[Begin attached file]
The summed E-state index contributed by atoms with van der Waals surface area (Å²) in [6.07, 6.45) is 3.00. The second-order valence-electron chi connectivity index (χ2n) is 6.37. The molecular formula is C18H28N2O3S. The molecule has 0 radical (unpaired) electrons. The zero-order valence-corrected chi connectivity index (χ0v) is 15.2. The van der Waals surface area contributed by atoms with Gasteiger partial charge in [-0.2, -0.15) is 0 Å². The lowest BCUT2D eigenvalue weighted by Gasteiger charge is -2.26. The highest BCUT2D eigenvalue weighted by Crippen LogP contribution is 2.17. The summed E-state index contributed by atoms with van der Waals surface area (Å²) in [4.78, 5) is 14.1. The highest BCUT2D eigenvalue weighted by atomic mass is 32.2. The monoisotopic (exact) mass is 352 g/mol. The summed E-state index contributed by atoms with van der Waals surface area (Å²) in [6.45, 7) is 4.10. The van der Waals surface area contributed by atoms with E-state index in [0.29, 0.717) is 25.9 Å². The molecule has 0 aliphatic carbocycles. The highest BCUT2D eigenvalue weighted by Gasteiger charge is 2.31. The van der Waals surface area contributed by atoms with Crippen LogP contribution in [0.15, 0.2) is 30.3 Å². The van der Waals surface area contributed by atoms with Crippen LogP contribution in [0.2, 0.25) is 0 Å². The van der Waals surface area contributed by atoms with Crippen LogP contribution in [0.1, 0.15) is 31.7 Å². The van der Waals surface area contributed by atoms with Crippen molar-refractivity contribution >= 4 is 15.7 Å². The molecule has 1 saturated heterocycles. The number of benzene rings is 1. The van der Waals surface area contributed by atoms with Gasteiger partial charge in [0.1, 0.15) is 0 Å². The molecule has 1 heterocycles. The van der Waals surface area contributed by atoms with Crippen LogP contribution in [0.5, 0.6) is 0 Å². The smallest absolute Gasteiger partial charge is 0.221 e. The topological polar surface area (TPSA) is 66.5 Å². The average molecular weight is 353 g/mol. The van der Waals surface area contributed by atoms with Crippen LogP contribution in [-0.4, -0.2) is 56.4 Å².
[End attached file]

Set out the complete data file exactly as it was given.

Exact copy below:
The summed E-state index contributed by atoms with van der Waals surface area (Å²) in [6.07, 6.45) is 3.00. The second-order valence-electron chi connectivity index (χ2n) is 6.37. The molecular formula is C18H28N2O3S. The molecule has 0 radical (unpaired) electrons. The zero-order valence-corrected chi connectivity index (χ0v) is 15.2. The van der Waals surface area contributed by atoms with Gasteiger partial charge in [-0.2, -0.15) is 0 Å². The lowest BCUT2D eigenvalue weighted by Gasteiger charge is -2.26. The highest BCUT2D eigenvalue weighted by Crippen LogP contribution is 2.17. The summed E-state index contributed by atoms with van der Waals surface area (Å²) in [4.78, 5) is 14.1. The highest BCUT2D eigenvalue weighted by atomic mass is 32.2. The monoisotopic (exact) mass is 352 g/mol. The summed E-state index contributed by atoms with van der Waals surface area (Å²) in [6.45, 7) is 4.10. The van der Waals surface area contributed by atoms with E-state index in [0.29, 0.717) is 25.9 Å². The molecule has 0 aliphatic carbocycles. The highest BCUT2D eigenvalue weighted by Gasteiger charge is 2.31. The van der Waals surface area contributed by atoms with Crippen LogP contribution in [0.15, 0.2) is 30.3 Å². The van der Waals surface area contributed by atoms with Crippen LogP contribution in [0.2, 0.25) is 0 Å². The van der Waals surface area contributed by atoms with Crippen LogP contribution in [0.1, 0.15) is 31.7 Å². The van der Waals surface area contributed by atoms with Crippen molar-refractivity contribution >= 4 is 15.7 Å². The molecule has 1 saturated heterocycles. The number of benzene rings is 1. The van der Waals surface area contributed by atoms with Gasteiger partial charge in [0.1, 0.15) is 0 Å². The molecule has 1 heterocycles. The van der Waals surface area contributed by atoms with Crippen LogP contribution in [0.5, 0.6) is 0 Å². The smallest absolute Gasteiger partial charge is 0.221 e. The topological polar surface area (TPSA) is 66.5 Å². The average molecular weight is 353 g/mol. The van der Waals surface area contributed by atoms with Crippen LogP contribution in [-0.4, -0.2) is 56.4 Å².